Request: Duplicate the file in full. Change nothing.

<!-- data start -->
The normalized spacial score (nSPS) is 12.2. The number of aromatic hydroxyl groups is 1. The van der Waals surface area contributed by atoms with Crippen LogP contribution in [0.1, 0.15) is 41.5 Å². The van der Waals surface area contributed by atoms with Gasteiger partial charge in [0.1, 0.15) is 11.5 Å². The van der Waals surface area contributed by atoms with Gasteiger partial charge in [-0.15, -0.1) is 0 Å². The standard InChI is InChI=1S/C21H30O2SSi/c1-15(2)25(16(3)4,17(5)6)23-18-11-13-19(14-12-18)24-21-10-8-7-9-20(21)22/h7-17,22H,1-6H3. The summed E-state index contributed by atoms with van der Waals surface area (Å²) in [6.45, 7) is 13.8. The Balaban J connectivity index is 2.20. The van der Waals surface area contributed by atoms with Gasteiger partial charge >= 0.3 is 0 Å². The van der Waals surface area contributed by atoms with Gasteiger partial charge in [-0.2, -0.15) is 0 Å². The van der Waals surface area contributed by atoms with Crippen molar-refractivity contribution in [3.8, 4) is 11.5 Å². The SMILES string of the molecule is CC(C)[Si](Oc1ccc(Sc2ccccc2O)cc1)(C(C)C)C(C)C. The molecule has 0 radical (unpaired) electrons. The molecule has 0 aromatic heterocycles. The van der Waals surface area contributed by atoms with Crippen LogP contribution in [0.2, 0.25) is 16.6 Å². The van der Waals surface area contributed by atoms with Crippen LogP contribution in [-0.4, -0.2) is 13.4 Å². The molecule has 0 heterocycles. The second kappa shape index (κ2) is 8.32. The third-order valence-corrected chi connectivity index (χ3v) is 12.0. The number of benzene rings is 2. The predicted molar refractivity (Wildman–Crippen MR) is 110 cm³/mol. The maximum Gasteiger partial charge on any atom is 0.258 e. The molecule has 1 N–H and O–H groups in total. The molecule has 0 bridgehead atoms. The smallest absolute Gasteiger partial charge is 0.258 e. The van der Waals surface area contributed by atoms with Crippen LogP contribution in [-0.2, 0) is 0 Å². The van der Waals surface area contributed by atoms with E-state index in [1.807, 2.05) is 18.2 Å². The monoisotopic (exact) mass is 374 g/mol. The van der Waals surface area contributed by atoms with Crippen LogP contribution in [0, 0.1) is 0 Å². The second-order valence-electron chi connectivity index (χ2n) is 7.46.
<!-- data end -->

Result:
The normalized spacial score (nSPS) is 12.2. The number of aromatic hydroxyl groups is 1. The van der Waals surface area contributed by atoms with Crippen LogP contribution in [0.1, 0.15) is 41.5 Å². The van der Waals surface area contributed by atoms with Gasteiger partial charge in [0.1, 0.15) is 11.5 Å². The van der Waals surface area contributed by atoms with Gasteiger partial charge in [-0.15, -0.1) is 0 Å². The standard InChI is InChI=1S/C21H30O2SSi/c1-15(2)25(16(3)4,17(5)6)23-18-11-13-19(14-12-18)24-21-10-8-7-9-20(21)22/h7-17,22H,1-6H3. The summed E-state index contributed by atoms with van der Waals surface area (Å²) in [6.45, 7) is 13.8. The Balaban J connectivity index is 2.20. The van der Waals surface area contributed by atoms with Gasteiger partial charge >= 0.3 is 0 Å². The van der Waals surface area contributed by atoms with Gasteiger partial charge in [-0.2, -0.15) is 0 Å². The van der Waals surface area contributed by atoms with Crippen molar-refractivity contribution in [3.8, 4) is 11.5 Å². The SMILES string of the molecule is CC(C)[Si](Oc1ccc(Sc2ccccc2O)cc1)(C(C)C)C(C)C. The molecule has 0 radical (unpaired) electrons. The molecule has 0 aromatic heterocycles. The van der Waals surface area contributed by atoms with Crippen LogP contribution in [0.2, 0.25) is 16.6 Å². The van der Waals surface area contributed by atoms with Crippen LogP contribution in [-0.4, -0.2) is 13.4 Å². The molecule has 0 heterocycles. The second kappa shape index (κ2) is 8.32. The third-order valence-corrected chi connectivity index (χ3v) is 12.0. The number of benzene rings is 2. The predicted molar refractivity (Wildman–Crippen MR) is 110 cm³/mol. The maximum Gasteiger partial charge on any atom is 0.258 e. The molecule has 1 N–H and O–H groups in total. The molecule has 0 bridgehead atoms. The smallest absolute Gasteiger partial charge is 0.258 e. The van der Waals surface area contributed by atoms with Crippen LogP contribution in [-0.2, 0) is 0 Å². The van der Waals surface area contributed by atoms with E-state index in [1.807, 2.05) is 18.2 Å². The monoisotopic (exact) mass is 374 g/mol. The van der Waals surface area contributed by atoms with Crippen LogP contribution in [0, 0.1) is 0 Å². The second-order valence-electron chi connectivity index (χ2n) is 7.46.